Bullfight posters are not hard to come by in Spain. Indeed, in any place in the country with touristic pretensions you can probably find a shop where they’ll inkjet your name on to some simulacrum of a traditional bullfight poster such that to the untrained eye it will look as though you yourself, alongside some José Tomás and Such-and-Such de la Frontera, were one of the three brave matadors who stared death in the eyes in Plaza de Toros de Madrid back in some timeless past and lived into the Disneyfied present to tell of it (what these posters in fact announce, of course, is that you or someone who cared enough about you to buy you a gift visited Spain). With its flick-of-the-wrist abstractions, and the bull about to enter the ring as though at the edge of some kind of black hole – with the blood-red text streaked, near the bottom, as though with blood – the image above, created by contemporary Majorcan artist Miquel Barceló, hardly resembles the iconic bullfight posters from which the aforementioned souvenirs take their folkloric cues. All the same, it is the most beautiful bullfighting poster I have ever seen, because the bullfight it was created to promote – on the 25th of September at the Plaza de Toros Monumental in Barcelona – was the last bullfight ever held in Catalonia.
I am no bullfighting expert. But having spent probably a quarter of my adult life in Spain, and a fair percentage of that time heading up groups of American high school students who naturally can’t go back home without having seen a Spanish bullfight, I’ve been to enough to know the basic script. Each bullfight features three matadors and six bulls, each of which gets his turn to die at the hands of one of the three matadors and his six assistants. When a bull is first released into the ring, the bullfighters responsible for that particular animal runs him around using a heavy gold and magenta cape to attract his attention. Once the bull has burned a bit of energy, the matador performs a series of the close passes of the sort images of which we have all seen if nowhere else painted onto the wall of some hole-in-the-wall Mexican restaurant somewhere. Eventually, a bugle sounds, announcing the end of the first stage of the bullfight and beginning of the second. During the second stage, a fellow called the “picador” rides into the ring on horseback carrying an enormous lance. The horse is blinded, so he won’t scare, and draped in an impenetrable padding – a suit of fabric armor, essentially. The bull, of course, knows nothing of impenetrable padding, and so he charges the horse with his killer’s instinct, and upon his approach the picador stabs him in the back of the neck with his lance, weakening the neck muscles so that the matador will eventually have easier access, past the now hanging head, when he goes in for the kill. When the bugles have once more sounded, the “banderilleros” take their turn. The banderilleros carry two barbed sticks, or banderillas, decorated in lovely bright colors. There are three banderilleros, and each takes a turn trying to jam the banderillas into the bull’s shoulder muscles, further weakening him. Usually, they do not succeed in planting all six banderillas – but at least three or four seem to always find their way in, and they dangle, colorful and blood drenched, during the final stage of the bullfight, the so-called “tercio de muerte,” the period of death. Here, the matador emerges with iconic red cape – the muleta, as its known, draped over a fake sword that, prior to going in for the kill, he will exchange for a real sword. Using the cape, the bullfighters makes a number of passes with the ostensible intention of getting the bull into a conveniently killable position, and once he has him there – inevitably, at this point, the animal is panting, mucous is flowing from nostrils and slobber dripping from his mouth, his stomach heaving heavily – he lowers the red cape, so that, as his eyes follow it, the bull’s head, already hanging low from the weakening of the neck muscles, drops even lower, and finally lunges in for the kill. If the kill goes well, the sword passes between the shoulder blades and directly into the heart. In this case, blood often starts to flow from all of the bull’s orifices, Ebola-like, and it’s not long before, spun in dizzying circles by the matador’s assistants with their pink and magenta capes, he drops dead. More often than not, the sword does not go in clean between the shoulder blades and into the heart on the first try. Sometimes it hits bone and rebounds, sailing into the air and dropping to the blood-spattered sand, where it will be recovered by one of the matador’s assistants and returned to him for a second try. Often, it goes in halfway, or a third of the way. When this happens, in many cases, the bull – once it has been spun around enough times – falls over, often buckling at the knees, but frequently does not die. In this case, one of the assistants takes a little dagger and jams it directly into the bull’s spinal chord, at which point – usually with a spasm – the animal mercifully expires. A team of mules, whipped into action, hauls the body from the ring, and the sand is turned over before the next bull comes out, met by the next matador on the list, and the whole scene repeats itself all over again.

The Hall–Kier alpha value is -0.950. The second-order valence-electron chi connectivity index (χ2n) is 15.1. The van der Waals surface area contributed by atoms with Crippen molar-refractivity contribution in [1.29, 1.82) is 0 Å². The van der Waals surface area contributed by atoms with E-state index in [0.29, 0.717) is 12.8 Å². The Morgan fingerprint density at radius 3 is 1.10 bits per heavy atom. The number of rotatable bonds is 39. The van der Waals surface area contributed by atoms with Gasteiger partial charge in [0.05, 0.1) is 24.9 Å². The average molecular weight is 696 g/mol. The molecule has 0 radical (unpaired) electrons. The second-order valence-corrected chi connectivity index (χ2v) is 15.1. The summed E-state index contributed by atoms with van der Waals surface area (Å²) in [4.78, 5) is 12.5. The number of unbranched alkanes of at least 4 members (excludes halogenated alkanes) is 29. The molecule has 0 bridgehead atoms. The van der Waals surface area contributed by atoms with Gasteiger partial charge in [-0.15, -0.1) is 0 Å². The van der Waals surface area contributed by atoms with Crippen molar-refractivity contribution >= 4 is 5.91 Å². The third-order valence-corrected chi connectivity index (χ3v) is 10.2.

In light of the above, that one should “consider the bull,” to borrow a turn of phrase from the late David Foster Wallace, probably goes without saying. But these days that bull isn’t even what it used to be. In an article published in Spain’s El País newspaper in advance of last Sunday’s bullfight in Barcelona, Antonio Lorca described the bull of the contemporary bullfight as pitifully denatured by the time it enters the ring – its horns filed down and, though the subject is taboo, usually chemically sedated. In a sense, today’s toro bravo has been stripped of his existence even before the vicious spectacle of the bullfight itself. It is out of consideration for the bull, or the perverse cyborg that it has become, that, in recent years, protesters have lined the streets radiating like spokes from La Monumental before and after bullfights, raising placards and voices in an effort to at once shame and, in the best of cases, convert spectators (horrified foreigners on their way out were inevitably the protesters’ easiest marks). Ultimately, however, the Catalan ban on bullfighting has nothing to do with ethics or torture and a lot to do with economics – bullfights have long since ceased to be profitable in Catalonia, in particular – and even more with nationalism. Catalonia’s cultural mainstream would like nothing more than to become dissociated once and for all from the so-called “España profunda” of which the bullfight, regardless of its contemporary economic and cultural irrelevance, remains an abiding symbol. Thus, Catalan correbous, or bull runs, remain a popular tradition in small town Catalonia despite the fact that, even without taking a sword through the heart, the bulls suffer terribly during them, and frequently die afterwards from shock or injury. But these are lean times for those of us who still find sustenance in the hope for a better world – times when it doesn’t pay to be too picky or exacting. Faced with the dismantling of the European welfare state in the name of a cynical economic fatalism, we should welcome, whatever the real reasons behind the end of bullfighting in Catalonia, what looks a lot like progress according to the old liberal intuition – engine of the great democratic projects of modernity – that the suffering and destruction of sentient beings, if a necessary coefficient of the survival of the same, is bad, and wherever possible to be avoided.